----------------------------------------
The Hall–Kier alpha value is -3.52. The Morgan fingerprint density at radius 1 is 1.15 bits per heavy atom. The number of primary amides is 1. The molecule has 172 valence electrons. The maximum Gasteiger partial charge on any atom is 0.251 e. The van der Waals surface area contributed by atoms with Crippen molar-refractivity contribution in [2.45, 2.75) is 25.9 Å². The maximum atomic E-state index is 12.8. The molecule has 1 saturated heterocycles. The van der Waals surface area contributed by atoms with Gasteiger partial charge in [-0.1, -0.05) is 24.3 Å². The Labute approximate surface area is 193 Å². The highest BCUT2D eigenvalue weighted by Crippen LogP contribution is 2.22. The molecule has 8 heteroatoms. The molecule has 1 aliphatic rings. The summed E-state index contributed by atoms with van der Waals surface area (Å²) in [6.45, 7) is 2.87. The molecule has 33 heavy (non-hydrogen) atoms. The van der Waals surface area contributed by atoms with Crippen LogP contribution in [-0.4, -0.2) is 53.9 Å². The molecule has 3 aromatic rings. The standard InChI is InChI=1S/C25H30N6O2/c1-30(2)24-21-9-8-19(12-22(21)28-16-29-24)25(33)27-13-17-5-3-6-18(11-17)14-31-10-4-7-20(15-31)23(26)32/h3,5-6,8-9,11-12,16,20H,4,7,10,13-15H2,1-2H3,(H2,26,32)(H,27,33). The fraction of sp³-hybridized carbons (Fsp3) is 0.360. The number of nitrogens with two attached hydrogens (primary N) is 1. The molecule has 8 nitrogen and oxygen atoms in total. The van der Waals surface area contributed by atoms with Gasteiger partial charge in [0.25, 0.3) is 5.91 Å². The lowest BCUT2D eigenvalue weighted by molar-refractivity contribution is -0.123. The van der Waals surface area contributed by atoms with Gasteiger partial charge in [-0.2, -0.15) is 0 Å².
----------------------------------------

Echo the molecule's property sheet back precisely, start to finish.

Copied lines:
The Hall–Kier alpha value is -3.52. The Morgan fingerprint density at radius 1 is 1.15 bits per heavy atom. The number of primary amides is 1. The molecule has 172 valence electrons. The maximum Gasteiger partial charge on any atom is 0.251 e. The van der Waals surface area contributed by atoms with Crippen molar-refractivity contribution in [2.45, 2.75) is 25.9 Å². The maximum atomic E-state index is 12.8. The molecule has 1 saturated heterocycles. The van der Waals surface area contributed by atoms with Gasteiger partial charge in [-0.1, -0.05) is 24.3 Å². The Labute approximate surface area is 193 Å². The highest BCUT2D eigenvalue weighted by Crippen LogP contribution is 2.22. The molecule has 8 heteroatoms. The molecule has 1 aliphatic rings. The summed E-state index contributed by atoms with van der Waals surface area (Å²) in [6.45, 7) is 2.87. The molecule has 33 heavy (non-hydrogen) atoms. The van der Waals surface area contributed by atoms with Crippen LogP contribution in [-0.4, -0.2) is 53.9 Å². The molecule has 3 aromatic rings. The standard InChI is InChI=1S/C25H30N6O2/c1-30(2)24-21-9-8-19(12-22(21)28-16-29-24)25(33)27-13-17-5-3-6-18(11-17)14-31-10-4-7-20(15-31)23(26)32/h3,5-6,8-9,11-12,16,20H,4,7,10,13-15H2,1-2H3,(H2,26,32)(H,27,33). The fraction of sp³-hybridized carbons (Fsp3) is 0.360. The number of nitrogens with two attached hydrogens (primary N) is 1. The molecule has 8 nitrogen and oxygen atoms in total. The van der Waals surface area contributed by atoms with Gasteiger partial charge in [0.25, 0.3) is 5.91 Å². The lowest BCUT2D eigenvalue weighted by molar-refractivity contribution is -0.123. The van der Waals surface area contributed by atoms with Gasteiger partial charge in [-0.2, -0.15) is 0 Å².